acls

Latest Posts

Previous Next
How the Islamic State Could Win
By John McLaughlin –WP

Let’s think the unthinkable: Could the Islamic State win?

 

I say “unthinkable” because, discouraged as everyone has become, most commentary stops short of imagining what an Islamic State victory in the Middle East would look like. The common conviction is that the group is so evil it simply must be defeated — it will just take time.

 

Contain and Amplify
By Thomas L. Friedman - NYT

ISIS is like a missile that got its guidance system from Saudi Arabia and its fuel from Iran.

 

 

 

 

 

 

 

 

 

UN Official Reports on Islamic State’s “War on Women"
By John Berger

A United Nations official has painted a chilling picture of how the Islamic State group oversees a vast network of sexual slavery, including an elaborate pricing system, violent treatment by slave masters and casual branding of female bodies and reselling of "used goods."

 

 

 

 

 

Pakistan’s Blasphemy Laws Once Again Basis of Mob Violence Against Christians
By Aleteia

Mob led by Islamic clerics not satisfied with arrest after alleged Quran burning

 

Pakistan's anti-blasphemy laws once again are at the center of a dispute in which the lives and safety of Christians were threatened.

 

 

 

 

 

Two Pastors in Sudan Face Death over Christian Faith
By Lisa Daftari - Fox News

Two Christian pastors from South Sudan who traveled north to Sudan and were arrested on charges of spying could face the death penalty when their trial begins next week, according to their attorneys.

 

 

 

 

 

 


Coptic Solidarity Second Annual Conference _2011

 

PR Newswire – for immediate release

Policy Education Day July 8 & 9, 2011

WASHINGTON, July 15, 2011 /PRNewswire-USNewswire/ -- In an important show of support to the Copts as they, and Egypt, go through difficult times, eight U.S. Congressmen addressed a Policy Education Day organized by Coptic Solidarity on July 8. Altogether, some thirty five speakers took part in the two-day event, including policy experts, human rights and legal experts and representatives of several Middle Eastern minorities and indigenous communities. The conference, held under the theme of "Will Religious and Ethnic Minorities Pay the Price of the 'Arab Spring'?", discussed such issues as the geopolitics of the Copts in Egypt; democracy prospects in Egypt; respect of human and minority rights; persecution before and after the Arab Spring; Muslim Brotherhood, Salafists and the Copts; aid to Egypt; building alliances; role of the media; and the Coptic Youth in the Revolt and in the diaspora.

 

 

 

 

Key among the conference's resolutions:

Work in close alliance and coordination with genuine democratic, liberal and secular civil society forces in Egypt in order to save the country from the drastic consequences of falling under the control of a regime based on totalitarian religious ideologies;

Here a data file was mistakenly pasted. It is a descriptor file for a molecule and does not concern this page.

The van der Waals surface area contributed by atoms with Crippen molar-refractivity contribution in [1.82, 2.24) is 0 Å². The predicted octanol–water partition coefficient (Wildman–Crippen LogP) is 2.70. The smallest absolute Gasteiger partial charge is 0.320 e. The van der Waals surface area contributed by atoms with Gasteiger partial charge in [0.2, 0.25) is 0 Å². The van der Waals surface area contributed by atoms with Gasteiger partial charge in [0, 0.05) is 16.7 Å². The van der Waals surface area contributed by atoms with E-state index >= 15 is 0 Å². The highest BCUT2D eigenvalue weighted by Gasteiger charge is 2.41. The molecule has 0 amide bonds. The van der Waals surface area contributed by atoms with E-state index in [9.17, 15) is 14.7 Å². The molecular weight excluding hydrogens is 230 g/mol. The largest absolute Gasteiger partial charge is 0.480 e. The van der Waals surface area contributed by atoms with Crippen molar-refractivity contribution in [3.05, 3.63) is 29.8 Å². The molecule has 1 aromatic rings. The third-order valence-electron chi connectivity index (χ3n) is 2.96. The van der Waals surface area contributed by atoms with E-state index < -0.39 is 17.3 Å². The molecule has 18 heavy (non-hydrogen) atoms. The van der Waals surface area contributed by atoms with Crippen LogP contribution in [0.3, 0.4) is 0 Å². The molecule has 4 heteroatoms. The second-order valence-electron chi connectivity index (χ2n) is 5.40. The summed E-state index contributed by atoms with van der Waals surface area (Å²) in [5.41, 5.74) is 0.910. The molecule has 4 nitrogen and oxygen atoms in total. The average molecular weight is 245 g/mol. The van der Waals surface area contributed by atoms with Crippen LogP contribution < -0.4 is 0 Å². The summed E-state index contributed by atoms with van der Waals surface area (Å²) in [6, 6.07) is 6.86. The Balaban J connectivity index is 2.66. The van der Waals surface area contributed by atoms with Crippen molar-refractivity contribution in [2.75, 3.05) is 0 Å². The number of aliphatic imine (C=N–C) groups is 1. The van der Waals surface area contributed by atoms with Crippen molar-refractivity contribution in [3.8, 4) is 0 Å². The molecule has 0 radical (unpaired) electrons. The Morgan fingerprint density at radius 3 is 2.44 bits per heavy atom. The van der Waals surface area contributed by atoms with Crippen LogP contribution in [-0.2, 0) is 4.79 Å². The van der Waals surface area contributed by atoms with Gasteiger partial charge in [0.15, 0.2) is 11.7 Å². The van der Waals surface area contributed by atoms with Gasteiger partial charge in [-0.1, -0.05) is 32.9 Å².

Help the international community understand the strategic, long-term, negative impact of misunderstanding the nature of, or flirting with, the forces of religious fascism trying to dominate Egypt and the region;

Call upon the international community to tie any aid to Egypt to the country's abiding, constitutionally and legally, by its commitment to international human rights conventions and treaties; and to ear mark part of the aid to compensate victims of religious hate crimes.

Join hands with other N.E. religious minorities and indigenous communities to form a new regional organization that upholds values of secularism and human rights in the area;

Actively support the passage of resolutions H.R. 440 and S. 1245, on the appointment of a special envoy on religious freedom of N.E. religious minorities.

 

The Christian Copts are the native religious community of Egypt, descended from ancient Egyptians. They number around 15 million, including a large diaspora with more than half a million strong community of American Copts.

The Copts have been subjected to aggression and discrimination in Egypt at the hands of extremists and colluding authorities. Since the fall of Mubarak's authoritarian regime, the Coptic and other minority communities face an uncertain future shadowed by the prospect of a Muslim Brotherhood dominated government in the near future.

Coptic Solidarity is an INGO seeking to support of the Coptic community in Egypt and the protection of the fundamental human rights of all Egyptians.

For further information please contact:

This email address is being protected from spambots. You need JavaScript enabled to view it.

This email address is being protected from spambots. You need JavaScript enabled to view it. - 202-725-3091

This email address is being protected from spambots. You need JavaScript enabled to view it. - 240-644-5153

SOURCE Coptic Solidarity

 

Add comment


Security code
Refresh

Donate

Coptic Solidarity is a U.S. public charity organization under section 501 (C) (3) of the Internal Revenue Code. Contributions are deductible under Section 170 of the Code.

 

 

Sixth Annual Conference

Coptic Solidarity 2015 Conference

The Annual Conference was held in Washington, D.C. on June 11-13, 2015.

More Info

 

 Click here to register

 

About Coptic Solidarity

Press Releases

Reports & Resources

NewsLetter Registeration

 

Register to receive coptic solidarity newsletter (Click Here)